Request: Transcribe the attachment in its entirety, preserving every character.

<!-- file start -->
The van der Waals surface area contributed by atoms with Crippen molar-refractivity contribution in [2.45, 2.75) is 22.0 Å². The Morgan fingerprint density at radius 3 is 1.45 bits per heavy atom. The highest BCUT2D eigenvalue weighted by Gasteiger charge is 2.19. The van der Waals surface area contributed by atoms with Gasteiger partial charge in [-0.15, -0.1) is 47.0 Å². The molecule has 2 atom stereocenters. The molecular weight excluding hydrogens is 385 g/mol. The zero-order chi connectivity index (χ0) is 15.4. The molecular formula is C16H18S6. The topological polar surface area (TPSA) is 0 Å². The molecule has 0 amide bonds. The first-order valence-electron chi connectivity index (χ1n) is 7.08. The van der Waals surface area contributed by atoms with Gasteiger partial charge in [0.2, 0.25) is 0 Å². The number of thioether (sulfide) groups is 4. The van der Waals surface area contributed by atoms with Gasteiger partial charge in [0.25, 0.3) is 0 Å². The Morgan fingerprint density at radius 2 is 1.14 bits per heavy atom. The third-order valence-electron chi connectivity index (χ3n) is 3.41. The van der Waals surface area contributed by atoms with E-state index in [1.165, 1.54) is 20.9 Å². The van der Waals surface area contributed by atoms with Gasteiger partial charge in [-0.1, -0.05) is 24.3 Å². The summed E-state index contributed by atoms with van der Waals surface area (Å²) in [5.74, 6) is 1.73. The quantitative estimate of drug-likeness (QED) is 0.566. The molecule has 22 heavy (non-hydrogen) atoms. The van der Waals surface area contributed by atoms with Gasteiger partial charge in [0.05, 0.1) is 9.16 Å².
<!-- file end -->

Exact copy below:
The van der Waals surface area contributed by atoms with Crippen molar-refractivity contribution in [2.45, 2.75) is 22.0 Å². The Morgan fingerprint density at radius 3 is 1.45 bits per heavy atom. The highest BCUT2D eigenvalue weighted by Gasteiger charge is 2.19. The van der Waals surface area contributed by atoms with Gasteiger partial charge in [-0.15, -0.1) is 47.0 Å². The molecule has 2 atom stereocenters. The molecular weight excluding hydrogens is 385 g/mol. The zero-order chi connectivity index (χ0) is 15.4. The molecular formula is C16H18S6. The topological polar surface area (TPSA) is 0 Å². The molecule has 0 amide bonds. The first-order valence-electron chi connectivity index (χ1n) is 7.08. The van der Waals surface area contributed by atoms with Gasteiger partial charge in [0.2, 0.25) is 0 Å². The number of thioether (sulfide) groups is 4. The van der Waals surface area contributed by atoms with Gasteiger partial charge in [0.25, 0.3) is 0 Å². The Morgan fingerprint density at radius 2 is 1.14 bits per heavy atom. The third-order valence-electron chi connectivity index (χ3n) is 3.41. The van der Waals surface area contributed by atoms with E-state index in [1.165, 1.54) is 20.9 Å². The van der Waals surface area contributed by atoms with Gasteiger partial charge in [-0.1, -0.05) is 24.3 Å². The summed E-state index contributed by atoms with van der Waals surface area (Å²) in [5.74, 6) is 1.73. The quantitative estimate of drug-likeness (QED) is 0.566. The molecule has 22 heavy (non-hydrogen) atoms. The van der Waals surface area contributed by atoms with Gasteiger partial charge in [0.05, 0.1) is 9.16 Å².